Male : Female

In this schema, authority falls strictly to one side with subordination as its natural counterpart. It is less a dialectic than a clear path of allegiance. To the three relationships listed above, I would also add that of Head : Body (1 Cor. 11:2-3).

Evangelical Critique: What’s Missing

In reviewing a myriad of responses, mostly from those who self-identify as evangelical,2 the central binary of male/female was not the heart of the matter for them. In fact, many agreed that the statement was in line with traditional anthropology. Where leading voices took umbrage was the language of “essentials” in article ten.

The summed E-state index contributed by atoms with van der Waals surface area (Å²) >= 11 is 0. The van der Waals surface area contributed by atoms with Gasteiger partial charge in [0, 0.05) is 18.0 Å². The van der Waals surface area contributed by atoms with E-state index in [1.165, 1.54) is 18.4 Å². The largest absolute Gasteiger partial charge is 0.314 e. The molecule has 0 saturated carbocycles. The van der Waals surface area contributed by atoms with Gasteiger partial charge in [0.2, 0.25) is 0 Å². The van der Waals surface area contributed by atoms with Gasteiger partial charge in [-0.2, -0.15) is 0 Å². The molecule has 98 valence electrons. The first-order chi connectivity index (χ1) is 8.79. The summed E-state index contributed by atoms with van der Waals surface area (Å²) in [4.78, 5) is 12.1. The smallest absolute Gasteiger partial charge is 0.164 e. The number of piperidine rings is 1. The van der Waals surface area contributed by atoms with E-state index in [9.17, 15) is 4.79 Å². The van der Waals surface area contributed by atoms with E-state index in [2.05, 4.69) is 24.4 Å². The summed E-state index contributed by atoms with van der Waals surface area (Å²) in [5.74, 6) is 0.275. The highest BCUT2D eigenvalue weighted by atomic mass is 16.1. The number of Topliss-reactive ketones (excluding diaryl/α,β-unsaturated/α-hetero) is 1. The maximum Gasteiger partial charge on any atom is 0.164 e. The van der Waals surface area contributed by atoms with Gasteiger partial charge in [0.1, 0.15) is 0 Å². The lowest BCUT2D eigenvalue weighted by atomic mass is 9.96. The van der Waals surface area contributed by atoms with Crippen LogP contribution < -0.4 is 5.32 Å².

We affirm that it is sinful to approve of homosexual immorality or transgenderism and that such approval constitutes an essential departure from Christian faithfulness and witness.

We deny that the approval of homosexual immorality or transgenderism is a matter of moral indifference about which otherwise faithful Christians should agree to disagree.

That the authors redrew a line to include “homosexual immorality or transgenderism” as an essential, has caused a great deal of distress among authors—less for the topic itself than for the fact that it is considered to be a contemporary social issue and not part of traditional discourse. Dissenting evangelical responses decry the language in the statement as heavy-handed and contrary to Jesus’ own pastoral approach to sinners in the gospel, but they generally do not make a clear connection between the anthropology and its material effects on bodies in the church.